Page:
This isn’t really a column about political views, but that’s not to say politics won’t make an appearance.
Aug. 13, in case you missed it, was International Lefthanders’ Day. It’s not exactly a major holiday – actually not a holiday of any level – but we southpaws have to appreciate any little opportunity for recognition.
Statistics suggest about 10% of the population is left-handed, for no obvious reason. Genetics appears to play some role but is not determinative. Even two left-handed parents have only a one in four chance of producing left-handed children.
Society rarely encourages left-handedness: We live in a right-handed world, and lefties are expected to either adapt or switch. My mother was born left-handed, but her first grade teacher rapped her knuckles when she picked up a pencil with her left hand. Like many others, she was forced to conform to a belief that only right is right.
Perhaps my penmanship would be better if I’d been compelled to become a righty. Having to push a pencil or pen and then drag one’s hand across the fresh graphite or ink results in smudges that further obscures what is usually a sub-par script.
Which is not to say that right-handers are incapable of producing illegible script.
One reason I like Hebrew is that it’s written from right to left: My Hebrew handwriting is far better than my English.
We know that, in general, the right hemisphere of the brain controls the left side, and vice versa, so lefties like to claim that we’re the only ones in our right minds.
I once heard a neuroscientist cite evidence that lefties who turn their hands upside down when writing (as I do) have greater access to both sides of their brain, being able to harness both creativity and logic.
That thought gives me comfort when I struggle to cut wrapping paper with right-handed scissors.
Southpaws play a couple of bit parts in the Bible. Left-handed Ehud, my favorite judge, famously sparked a revolution that delivered Israel from the Moabites by assassinating their overweight king Eglon (whose name means “fatted calf”).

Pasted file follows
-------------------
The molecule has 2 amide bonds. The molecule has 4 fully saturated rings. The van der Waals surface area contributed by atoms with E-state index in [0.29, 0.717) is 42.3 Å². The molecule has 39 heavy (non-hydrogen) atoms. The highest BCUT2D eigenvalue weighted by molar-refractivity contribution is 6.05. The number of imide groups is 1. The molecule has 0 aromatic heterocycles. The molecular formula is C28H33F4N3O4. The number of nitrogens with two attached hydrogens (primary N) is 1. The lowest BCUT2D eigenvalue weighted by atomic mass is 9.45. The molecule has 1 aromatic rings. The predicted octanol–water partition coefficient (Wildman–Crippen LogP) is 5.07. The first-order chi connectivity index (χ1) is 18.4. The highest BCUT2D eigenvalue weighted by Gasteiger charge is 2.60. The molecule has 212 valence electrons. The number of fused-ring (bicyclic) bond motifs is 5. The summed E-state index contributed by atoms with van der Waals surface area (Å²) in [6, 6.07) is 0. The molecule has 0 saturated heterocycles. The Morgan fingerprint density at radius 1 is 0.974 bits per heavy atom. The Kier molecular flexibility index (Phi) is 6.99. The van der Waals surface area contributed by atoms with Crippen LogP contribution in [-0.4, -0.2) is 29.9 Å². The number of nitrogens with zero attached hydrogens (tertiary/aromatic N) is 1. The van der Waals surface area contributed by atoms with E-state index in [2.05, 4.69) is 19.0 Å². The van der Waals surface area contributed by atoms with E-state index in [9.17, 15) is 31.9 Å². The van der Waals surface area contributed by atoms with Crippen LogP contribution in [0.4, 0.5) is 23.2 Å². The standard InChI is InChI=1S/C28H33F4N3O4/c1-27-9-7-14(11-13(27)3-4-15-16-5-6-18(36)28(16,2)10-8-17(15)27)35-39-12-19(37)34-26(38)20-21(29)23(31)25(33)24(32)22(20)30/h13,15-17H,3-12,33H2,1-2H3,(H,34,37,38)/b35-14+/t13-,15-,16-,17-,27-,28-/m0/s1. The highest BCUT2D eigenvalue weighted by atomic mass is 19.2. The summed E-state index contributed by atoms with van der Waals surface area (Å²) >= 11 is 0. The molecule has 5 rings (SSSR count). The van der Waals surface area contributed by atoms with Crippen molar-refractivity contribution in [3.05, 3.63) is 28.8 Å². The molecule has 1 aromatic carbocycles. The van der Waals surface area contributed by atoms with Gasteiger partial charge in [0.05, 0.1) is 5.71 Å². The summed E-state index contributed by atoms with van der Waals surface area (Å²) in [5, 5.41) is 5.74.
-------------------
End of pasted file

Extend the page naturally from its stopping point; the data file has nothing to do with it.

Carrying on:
Ehud managed the feat by securing a big double-edged dagger with no hilt to his right thigh rather than the expected left side. After paying tribute, he arranged an audience with the king, who happened to be in his upstairs bathroom. The crafty lefty claimed to be delivering a message from God when he stabbed Eglon from belly to heart, leaving the full blade inside as the king’s intestinal contents poured out.
Ehud then locked the door behind him, leaving the guards to assume the resulting smell meant the king was still on the toilet. The story is violent, but hilarious from the Hebrew point of view (Judges 3:12-30).
Ehud was from the tribe of Benjamin, which was famous for its left-handed warriors. An ugly story in Judges 20 says the Benjaminite army included 700 left-handed warriors who could sling a stone at a hair without missing (Judges 20:16). A story in 1 Chronicles 12:2 describes some Benjaminites who supported David as being able to shoot bows or sling stones equally well with either hand.
We don’t know if Benjaminites were genetically predisposed to being southpaws or if they were encouraged to develop left-handed skills as an advantage in battle.
I suspect the narrator just enjoyed the notion of left-handed Benjaminites. In Hebrew, “Benjamin” means “son of the right hand,” so the notion of a left-handed son-of-the-right-hand was entertaining.
No one in the New Testament admitted to being left-handed.
Biblical Hebrew, by the way, had no dedicated word for left-handedness. Being right-handed was normal, so the odd lot were described as “restricted in the right hand.”
At least it’s better than Latin, which apparently considered left-handedness to be a shady, if not downright evil, trait. Our word “sinister” is from the Latin sinistra, which carried both meanings.
Thinking about such things led me to wonder why conservative and progressive thought came to be described as “right” and “left.”
It turns out the distinction goes back to the French Revolution. In 1879, as political dissension mounted in the National Assembly, loyalists who wanted to keep the status quo congregated on the king’s right side, leaving those who favored change to occupy seats on his left.
Benjaminites could be a lefties-sons-of-righties, and progressives can be a lefties-who-believe-they’re-right.
Isn’t language fun?
In any case, whether we lean left or right, it’s important to lean on our would-be king and his enablers to oppose his obvious and continuing efforts to suppress potentially opposing votes in the upcoming election.
Every citizen should have easy access to secure voting.
It’s only right.